19 June, 2018
During the day I spotted a post by @catpowerofficial calling people to meet in Union Square in New York City to protest the separation of children from their parents when detained for illegally entering the United States on the Mexican-US border.
The outrage amongst my friends and people I spoke to was overwhelming, but also tainted by a feeling that it was no surprise the government was becoming more and more outrageous. Given that within the first week of Trump being elected, he instituted the Muslim ban, the separation of children 18 months later was a logical but detestable progression.
By 6pm a modest crowd had gathered: definitely big enough for a march through the city. We learned the destination would be the I.C.E recruitment office on Varick St. There was murmuring that it was actually a detention centre and there maybe children inside.
It was a beautiful, hot sunny evening with perfect blue skies. Most New Yorkers were finishing work and had found a piece of grass to sit on and enjoy the sun. Everywhere you looked, life appeared unsettlingly normal. This sense of normality is so disorienting: people go to work, meet in bars, keep the restaurants lively and routines are kept. But in nearly every conversation I have with locals, there is deep anxiety.
People in their 20’s have explained how they were born into the 911 moment, and life has only got worse: they have never known an optimistic world.
Because of this they say: “I am only living for today….I don’t think about a future, because I don’t think I will have one…”
This nihilism and despondency has bled into everyone here who is not a Trump supporter (not just millennials). I constantly hear…”it’s going to only get worse” and the unimaginable is being asked…”are we living in pre-war Nazi Germany?”
I honestly can’t believe I am having these conversations. I can’t believe these words are coming out of our mouths. It is utterly surreal. Especially as I come from “happy”, peaceful New Zealand where it feels like one big holiday camp by comparison. Life is described here as being upside down with no certainty except that it will get worse.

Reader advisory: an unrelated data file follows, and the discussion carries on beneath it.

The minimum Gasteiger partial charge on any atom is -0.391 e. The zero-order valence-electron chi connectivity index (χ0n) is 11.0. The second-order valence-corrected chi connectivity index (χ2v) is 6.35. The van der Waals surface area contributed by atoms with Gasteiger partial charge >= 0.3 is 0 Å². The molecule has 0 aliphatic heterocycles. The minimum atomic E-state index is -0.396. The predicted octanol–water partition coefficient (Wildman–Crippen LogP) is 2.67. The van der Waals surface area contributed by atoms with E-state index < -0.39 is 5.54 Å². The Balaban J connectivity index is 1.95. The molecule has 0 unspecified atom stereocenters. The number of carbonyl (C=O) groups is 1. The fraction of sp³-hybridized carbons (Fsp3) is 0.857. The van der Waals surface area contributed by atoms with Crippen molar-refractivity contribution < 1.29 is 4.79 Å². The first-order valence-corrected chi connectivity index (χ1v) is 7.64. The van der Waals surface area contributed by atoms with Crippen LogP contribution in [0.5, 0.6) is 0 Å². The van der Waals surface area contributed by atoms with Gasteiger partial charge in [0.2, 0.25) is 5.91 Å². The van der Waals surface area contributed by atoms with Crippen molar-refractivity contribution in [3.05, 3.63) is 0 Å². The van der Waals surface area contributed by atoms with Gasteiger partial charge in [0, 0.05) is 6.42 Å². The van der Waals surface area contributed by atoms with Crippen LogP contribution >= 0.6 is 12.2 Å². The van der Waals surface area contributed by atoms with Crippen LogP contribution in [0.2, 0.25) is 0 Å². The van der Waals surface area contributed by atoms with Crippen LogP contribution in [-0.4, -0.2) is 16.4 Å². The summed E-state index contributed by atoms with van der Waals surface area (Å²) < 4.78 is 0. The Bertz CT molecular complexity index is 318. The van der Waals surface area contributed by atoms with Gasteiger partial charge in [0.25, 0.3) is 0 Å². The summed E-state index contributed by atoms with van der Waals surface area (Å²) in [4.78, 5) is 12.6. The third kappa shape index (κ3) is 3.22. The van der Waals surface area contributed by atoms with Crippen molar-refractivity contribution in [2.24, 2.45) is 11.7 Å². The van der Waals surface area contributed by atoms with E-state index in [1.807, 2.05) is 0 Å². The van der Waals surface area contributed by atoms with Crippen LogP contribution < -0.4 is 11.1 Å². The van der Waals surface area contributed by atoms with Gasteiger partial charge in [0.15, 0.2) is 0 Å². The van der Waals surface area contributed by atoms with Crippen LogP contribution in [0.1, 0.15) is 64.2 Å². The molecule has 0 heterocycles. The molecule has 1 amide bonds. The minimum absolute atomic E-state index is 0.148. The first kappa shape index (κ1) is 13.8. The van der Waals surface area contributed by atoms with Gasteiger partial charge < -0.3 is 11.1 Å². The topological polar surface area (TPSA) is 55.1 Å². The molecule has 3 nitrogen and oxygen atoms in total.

There is real talk about the breaking up of the Union. Armed resistance. Race wars. How long can people keep pretending that life is normal? How long can they maintain the facade before they break?
Tuesday’s protest felt very different. This was tangible. This was real. It has crossed over, past petty politics, to the sanctioned abuse of human rights and violating the sanctity of family.
This very day, the US had withdrawn from the United Nations Human Rights Council. Amongst the crowd questions floated….”does this mean the American army can now torture, and commit war crimes?” ….”what does this mean for American citizens, let alone enemy combatants….or illegal immigrants !”
The implications of the day began to hit hard.
As we began our walk towards downtown, with the golden sun painted across the streets we began to chant:
“Keep families together”
“Trump and Pence must go! Let these children go!”
“No hate, no fear, immigrants are welcome here”
“Who’s streets? Our streets!”
I had met up with a New Zealand friend for the march, and part way through I turned to her and said: “I am so happy to be here” and she agreed that it felt “right” and “special”. I had begun to feel quite emotional.
There was no other place I would rather be, and we needed to be there.
It really feels like we are “living” history.
Since I have been in NY for the past month, Americans have asked me why I would want to be here. They say how ashamed they are to be American, and I have begun to feel some of that myself. I have always loved America, the American people, and American spirit, and I have tried to assimilate as best as I can. This has led to a sense of belonging, and this now includes feeling shame.
As the march snaked through the streets, the Police managed crowd control and traffic. There was absolutely no push back from either side. I saw Police working gently with the protest organisers to keep things flowing. I could not help looking into the faces of many officers and thinking they had to be children of immigrants.